8. Use your protective style for not longer than two weeks

It’s all too easy to put your hair in a protective style and then forget about it. This, however, frequently results in dryness, tangling, and breaking. Changing up your protective style and allowing your hair to breathe is a good idea.

Now that you have known how to take care of your protective style. Below, you will understand how to properly take down your protective style properly and prevent them from breakage.

The Take-Down Process

Taking down our braids to your naturally straight hair for wavy hair can be challenging; here are tips for you to make the procedure easier.

Tip 1. Dampen And Detangle

While you’re taking your hair down, dampening it to keep it wet is an intelligent method to prevent knots and damage to a minimum. A leave-in conditioner or a spray bottle filled with water and a regular conditioner is an excellent option. Because your hair is in its most sensitive state while wet, it will be delicate and prone to breakage. Coat the braids generously with conditioner and rub it in, then move slowly.

3. Loosen Those Locs Carefully

Braids and other protective hairstyles are much easier to remove than locs. While it is possible, some people prefer to cut their locs rather than comb them out because the process might take days. If you want to preserve the length of your locs, be aware that it will take some time. It’s possible, but it’ll be challenging. Consider seeing a professional if you’ve had your locs for a long time to avoid hair breakage and damage.

4. Practice After-Care Routine

Regardless of how cautious and gentle you are when removing your protective style, your naturally straight hair or wavy hair will certainly be damaged once the style is removed. Frizz and hair disruption are common symptoms. After-care can help you get through this phase and restore your curls to their former glory.

Use a clarifying wash and a deep conditioning treatment after removing your protective style. This will assist you in starting the process of regaining your natural hair.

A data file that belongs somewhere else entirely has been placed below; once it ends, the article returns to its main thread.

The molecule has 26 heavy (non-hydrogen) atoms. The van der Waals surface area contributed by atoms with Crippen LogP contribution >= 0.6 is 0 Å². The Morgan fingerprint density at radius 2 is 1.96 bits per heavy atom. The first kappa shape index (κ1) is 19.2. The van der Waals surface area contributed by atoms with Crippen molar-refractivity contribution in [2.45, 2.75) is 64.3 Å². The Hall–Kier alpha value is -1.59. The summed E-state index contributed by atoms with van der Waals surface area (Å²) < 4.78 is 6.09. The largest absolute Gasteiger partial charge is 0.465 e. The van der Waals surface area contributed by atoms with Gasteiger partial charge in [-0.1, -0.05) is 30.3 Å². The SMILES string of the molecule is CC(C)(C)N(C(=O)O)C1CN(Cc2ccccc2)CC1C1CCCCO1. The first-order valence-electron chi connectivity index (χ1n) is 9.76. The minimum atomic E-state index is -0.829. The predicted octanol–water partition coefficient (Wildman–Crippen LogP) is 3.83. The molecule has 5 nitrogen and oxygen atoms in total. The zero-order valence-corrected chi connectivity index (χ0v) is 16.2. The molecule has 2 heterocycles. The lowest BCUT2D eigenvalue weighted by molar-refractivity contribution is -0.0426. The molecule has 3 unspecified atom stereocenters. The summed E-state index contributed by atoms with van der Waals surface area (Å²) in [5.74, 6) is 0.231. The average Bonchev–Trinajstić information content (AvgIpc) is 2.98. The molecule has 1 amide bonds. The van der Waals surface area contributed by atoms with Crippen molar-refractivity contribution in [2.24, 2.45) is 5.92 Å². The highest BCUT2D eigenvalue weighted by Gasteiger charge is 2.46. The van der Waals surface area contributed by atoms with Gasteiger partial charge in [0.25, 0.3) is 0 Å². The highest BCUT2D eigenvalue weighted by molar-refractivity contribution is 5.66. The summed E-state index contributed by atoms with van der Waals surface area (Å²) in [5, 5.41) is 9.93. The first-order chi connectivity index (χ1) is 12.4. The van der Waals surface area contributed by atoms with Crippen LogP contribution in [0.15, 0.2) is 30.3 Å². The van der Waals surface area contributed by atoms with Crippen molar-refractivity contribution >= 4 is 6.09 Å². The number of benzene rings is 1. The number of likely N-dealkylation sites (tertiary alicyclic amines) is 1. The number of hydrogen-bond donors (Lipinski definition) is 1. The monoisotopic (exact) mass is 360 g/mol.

5. Avoid getting the same style repeatedly

You may be the one who braids hair more than the others but avoid the desire to do so regularly. Changing your hairstyle protects the same sections of your hair from being subjected to recurrent strain and pressure. When people remove their protective style, they often notice that certain areas of their hair grow “faster” than others. This is most likely because they style their hair in the same way, every time, tugging on particular parts and causing breakage/damage in others.

When your braids are released, you may notice more significant hair loss than when your hair is natural and not braided. Don’t panic; they are only fallen hairs from average hair loss. They’ve been stuck in the braids and haven’t been able to untangle themselves completely. Braids do not harm natural hair, but the trim is necessary to stimulate healthy development and maintain hair appearing well-groomed after being freed. It is advisable to do a hair treatment regularly, as well as a rejuvenating shampoo and conditioner from the same brand of hair care products.

Remember, you are protecting your natural hair. Be mindful of what causes breakage as you do a protective style and take the style out slowly and carefully. Rushing through it will ultimately damage your hair and set you back on your healthy hair journey. Always keep in mind,

  • Moisture is key
  • Keep your scalp clean
  • Oil your braids
  • Gently take it down